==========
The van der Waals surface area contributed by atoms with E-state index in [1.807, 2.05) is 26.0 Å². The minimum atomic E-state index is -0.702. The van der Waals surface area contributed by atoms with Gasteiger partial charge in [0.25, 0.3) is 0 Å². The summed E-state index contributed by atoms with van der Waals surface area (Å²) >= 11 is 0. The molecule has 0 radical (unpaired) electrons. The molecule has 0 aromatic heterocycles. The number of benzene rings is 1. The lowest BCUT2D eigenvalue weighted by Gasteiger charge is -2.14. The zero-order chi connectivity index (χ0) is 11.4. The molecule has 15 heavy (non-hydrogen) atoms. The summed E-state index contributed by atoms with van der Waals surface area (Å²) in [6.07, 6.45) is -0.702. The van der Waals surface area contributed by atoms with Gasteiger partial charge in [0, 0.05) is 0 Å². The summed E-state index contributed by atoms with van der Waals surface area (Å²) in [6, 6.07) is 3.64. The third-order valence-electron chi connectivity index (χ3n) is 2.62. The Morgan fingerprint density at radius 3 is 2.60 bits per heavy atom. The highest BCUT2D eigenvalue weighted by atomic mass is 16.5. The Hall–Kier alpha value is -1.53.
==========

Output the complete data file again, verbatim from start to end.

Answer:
The van der Waals surface area contributed by atoms with E-state index in [1.807, 2.05) is 26.0 Å². The minimum atomic E-state index is -0.702. The van der Waals surface area contributed by atoms with Gasteiger partial charge in [0.25, 0.3) is 0 Å². The summed E-state index contributed by atoms with van der Waals surface area (Å²) >= 11 is 0. The molecule has 0 radical (unpaired) electrons. The molecule has 0 aromatic heterocycles. The number of benzene rings is 1. The lowest BCUT2D eigenvalue weighted by Gasteiger charge is -2.14. The zero-order chi connectivity index (χ0) is 11.4. The molecule has 15 heavy (non-hydrogen) atoms. The summed E-state index contributed by atoms with van der Waals surface area (Å²) in [6.07, 6.45) is -0.702. The van der Waals surface area contributed by atoms with Gasteiger partial charge in [0, 0.05) is 0 Å². The summed E-state index contributed by atoms with van der Waals surface area (Å²) in [6, 6.07) is 3.64. The third-order valence-electron chi connectivity index (χ3n) is 2.62. The Morgan fingerprint density at radius 3 is 2.60 bits per heavy atom. The highest BCUT2D eigenvalue weighted by atomic mass is 16.5. The Hall–Kier alpha value is -1.53.